Last month I posted an article: An Azure Migration Assessment Methodology that give guidance on how to perform a Migration Assessment project as part of a move to Azure. Back in 2017 I blogged about a company’s Azure Maturity Level. And way way back in 2011 I co-authored an article The SaaS Development Life Cycle to give companies guidance on how to approach their first Azure project. (In 2010 the Azure public cloud had just been released so there was not a lot of guidance about that subject anywhere.)
I have been working with Azure since before it was called Azure (back when I worked at Microsoft in 2007). Most of my time since then has been helping clients adopt Azure successfully.
In working with those clients, I have observed that a company’s Azure maturity level with respect to cloud adoption falls into four stages:
Companies that are interested in moving some servers or applications (assets) to a public cloud, but have not yet selected either those assets, or even the particular public cloud to use. These companies need help in selecting the appropriate cloud. Since I am an avowed Azure enthusiast, I will assume from here on that they have selected Azure.
Organizations that have selected Azure and want to perform a pilot program to evaluate the feasibility of a more major migration. Let me be blunt. Since their staff usually has no cloud expertise, they will need help to do this. They will also need help in acquiring the required training in Azure.
In some cases, they may have a specific pilot application in mind. If not then they may need a formal Migration Assessment to verify that the assets are appropriate to move.
In some cases, they will need help to assess their current assets and determine if a) they are ready to move to Azure with no changes, b) They can be moved to Azure with minor changes or c) they are not good candidates to move to Azure.
A Migration Assessment can also right-size the assets if desired, since most data center resources are way over-provisioned. The Migration Assessment can result in the selection of the pilot asset and also the planning for the next phase, a more major migration involving additional assets.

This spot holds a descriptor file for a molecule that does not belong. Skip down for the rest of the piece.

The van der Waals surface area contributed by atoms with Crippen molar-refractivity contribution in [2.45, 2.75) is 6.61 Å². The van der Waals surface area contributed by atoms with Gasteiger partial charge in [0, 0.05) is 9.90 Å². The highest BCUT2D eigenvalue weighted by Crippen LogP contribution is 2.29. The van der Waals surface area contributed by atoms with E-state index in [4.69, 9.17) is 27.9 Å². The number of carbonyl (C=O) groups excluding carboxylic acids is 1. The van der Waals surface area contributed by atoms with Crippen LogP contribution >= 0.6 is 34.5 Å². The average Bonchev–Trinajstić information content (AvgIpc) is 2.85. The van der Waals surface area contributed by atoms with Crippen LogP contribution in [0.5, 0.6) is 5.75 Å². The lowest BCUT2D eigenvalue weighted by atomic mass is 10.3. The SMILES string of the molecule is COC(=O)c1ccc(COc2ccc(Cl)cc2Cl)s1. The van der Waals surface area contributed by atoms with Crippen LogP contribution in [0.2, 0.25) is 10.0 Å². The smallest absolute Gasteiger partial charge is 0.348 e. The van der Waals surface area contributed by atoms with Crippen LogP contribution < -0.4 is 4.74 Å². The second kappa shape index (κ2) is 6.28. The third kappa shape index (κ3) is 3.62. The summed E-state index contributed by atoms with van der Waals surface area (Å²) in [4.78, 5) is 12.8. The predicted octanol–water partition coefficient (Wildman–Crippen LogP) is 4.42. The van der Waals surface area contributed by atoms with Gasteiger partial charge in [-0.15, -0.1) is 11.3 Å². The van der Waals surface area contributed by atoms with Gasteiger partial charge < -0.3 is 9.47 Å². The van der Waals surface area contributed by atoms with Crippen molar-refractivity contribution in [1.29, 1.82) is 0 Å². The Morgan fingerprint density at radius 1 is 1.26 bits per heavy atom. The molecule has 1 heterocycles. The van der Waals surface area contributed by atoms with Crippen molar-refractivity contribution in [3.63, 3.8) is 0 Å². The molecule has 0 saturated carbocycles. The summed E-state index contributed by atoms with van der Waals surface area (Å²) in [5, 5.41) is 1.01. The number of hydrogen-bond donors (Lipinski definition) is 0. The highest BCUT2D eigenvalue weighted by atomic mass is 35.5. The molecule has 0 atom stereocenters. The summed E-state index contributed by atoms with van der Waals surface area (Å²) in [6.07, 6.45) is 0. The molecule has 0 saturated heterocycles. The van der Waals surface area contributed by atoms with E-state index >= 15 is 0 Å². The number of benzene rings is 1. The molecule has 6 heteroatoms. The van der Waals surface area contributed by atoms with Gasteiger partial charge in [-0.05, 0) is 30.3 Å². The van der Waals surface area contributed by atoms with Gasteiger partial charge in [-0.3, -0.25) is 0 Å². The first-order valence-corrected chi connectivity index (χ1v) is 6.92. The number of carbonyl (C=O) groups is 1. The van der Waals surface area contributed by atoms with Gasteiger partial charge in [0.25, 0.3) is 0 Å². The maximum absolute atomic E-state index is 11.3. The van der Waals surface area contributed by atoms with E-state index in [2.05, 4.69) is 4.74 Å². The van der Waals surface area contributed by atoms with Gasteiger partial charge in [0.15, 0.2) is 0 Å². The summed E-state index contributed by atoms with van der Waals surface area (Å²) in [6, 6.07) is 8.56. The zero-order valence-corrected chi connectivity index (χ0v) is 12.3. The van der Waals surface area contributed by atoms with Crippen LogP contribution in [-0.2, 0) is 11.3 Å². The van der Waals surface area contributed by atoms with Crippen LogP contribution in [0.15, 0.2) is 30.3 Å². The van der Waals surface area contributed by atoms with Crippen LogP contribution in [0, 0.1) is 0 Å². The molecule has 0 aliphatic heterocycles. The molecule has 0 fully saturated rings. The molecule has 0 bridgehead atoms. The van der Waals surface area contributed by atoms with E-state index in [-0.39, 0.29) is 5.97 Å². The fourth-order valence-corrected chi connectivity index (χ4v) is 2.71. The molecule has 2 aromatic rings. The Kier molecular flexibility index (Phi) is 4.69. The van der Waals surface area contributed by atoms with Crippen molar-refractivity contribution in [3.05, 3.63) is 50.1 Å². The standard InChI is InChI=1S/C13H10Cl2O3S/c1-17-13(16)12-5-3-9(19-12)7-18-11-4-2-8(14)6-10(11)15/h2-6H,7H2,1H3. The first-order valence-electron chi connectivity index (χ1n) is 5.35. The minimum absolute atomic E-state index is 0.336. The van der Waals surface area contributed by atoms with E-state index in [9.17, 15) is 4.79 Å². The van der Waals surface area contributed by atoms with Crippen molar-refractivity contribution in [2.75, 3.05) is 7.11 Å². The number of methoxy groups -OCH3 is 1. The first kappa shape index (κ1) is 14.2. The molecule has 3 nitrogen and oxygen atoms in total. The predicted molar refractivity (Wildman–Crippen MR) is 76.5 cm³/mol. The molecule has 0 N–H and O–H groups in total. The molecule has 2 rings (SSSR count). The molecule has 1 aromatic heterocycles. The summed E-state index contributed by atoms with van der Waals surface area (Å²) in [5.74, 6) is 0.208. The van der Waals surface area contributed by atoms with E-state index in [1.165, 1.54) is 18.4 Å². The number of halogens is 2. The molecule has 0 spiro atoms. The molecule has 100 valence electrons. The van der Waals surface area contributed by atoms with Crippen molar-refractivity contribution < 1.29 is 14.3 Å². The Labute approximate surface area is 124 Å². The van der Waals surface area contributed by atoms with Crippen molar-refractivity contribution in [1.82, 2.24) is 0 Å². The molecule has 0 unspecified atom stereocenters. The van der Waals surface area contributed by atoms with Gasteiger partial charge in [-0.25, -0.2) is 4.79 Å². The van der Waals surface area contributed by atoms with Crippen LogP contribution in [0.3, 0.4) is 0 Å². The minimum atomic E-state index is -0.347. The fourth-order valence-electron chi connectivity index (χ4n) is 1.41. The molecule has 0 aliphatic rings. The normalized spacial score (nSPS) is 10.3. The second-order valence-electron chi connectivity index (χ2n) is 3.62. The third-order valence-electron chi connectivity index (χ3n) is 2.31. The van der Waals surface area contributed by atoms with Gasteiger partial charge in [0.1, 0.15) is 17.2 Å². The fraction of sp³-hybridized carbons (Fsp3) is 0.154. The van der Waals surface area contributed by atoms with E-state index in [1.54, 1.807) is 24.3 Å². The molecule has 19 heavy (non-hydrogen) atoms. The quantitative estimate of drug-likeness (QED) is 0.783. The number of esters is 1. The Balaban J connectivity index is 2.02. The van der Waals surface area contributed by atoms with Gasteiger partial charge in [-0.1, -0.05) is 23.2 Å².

Companies that have completed their pilot project and are planning a larger migration. These companies may have already completed a Migration assessment in the previous phase in order to decide on pilot assets to migrate, or they may have skipped the assessment in the previous phase because the already had an asset selected for the pilot.
The next step is to develop a complete migration plan. This will involve partitioning assets into Build groups according to the applications that they support. Following this the Build Groups must be further structured into migration Waves for migration scheduling purposes. Waves (like development sprints) are the units of completing migration groups.
Companies moving to Azure come in all shapes and sizes. Everything from just thinking about the cloud to proceeding to a pilot Azure project or a major migration. A significant number of them have assets currently in Azure but are not satisfied with the results as discussed above.
A good consultant has to customize what they offer to solve the client’s particular business problem and not just provide a general off-the-shelf one-size-fits-all solution. That is what I have tried to do over the years.
I hope this helps.
This blog is part of Azure Week. Check it out for more great content!
About the Author:
I am a Cloud Architect and Consultant. Over several years I have been working with companies to help them design and build .NET based applications for public and private clouds. My focus is the Cloud, Public Clouds and Microsoft’s Windows Azure Cloud platform in particular.
Zack, B. (2020). The Path to Successful Azure Adoption. Available at: https://cloudyinnashville.com/2020/06/06/the-path-to-successful-azure-adoption/ [Accessed: 6th July 2021]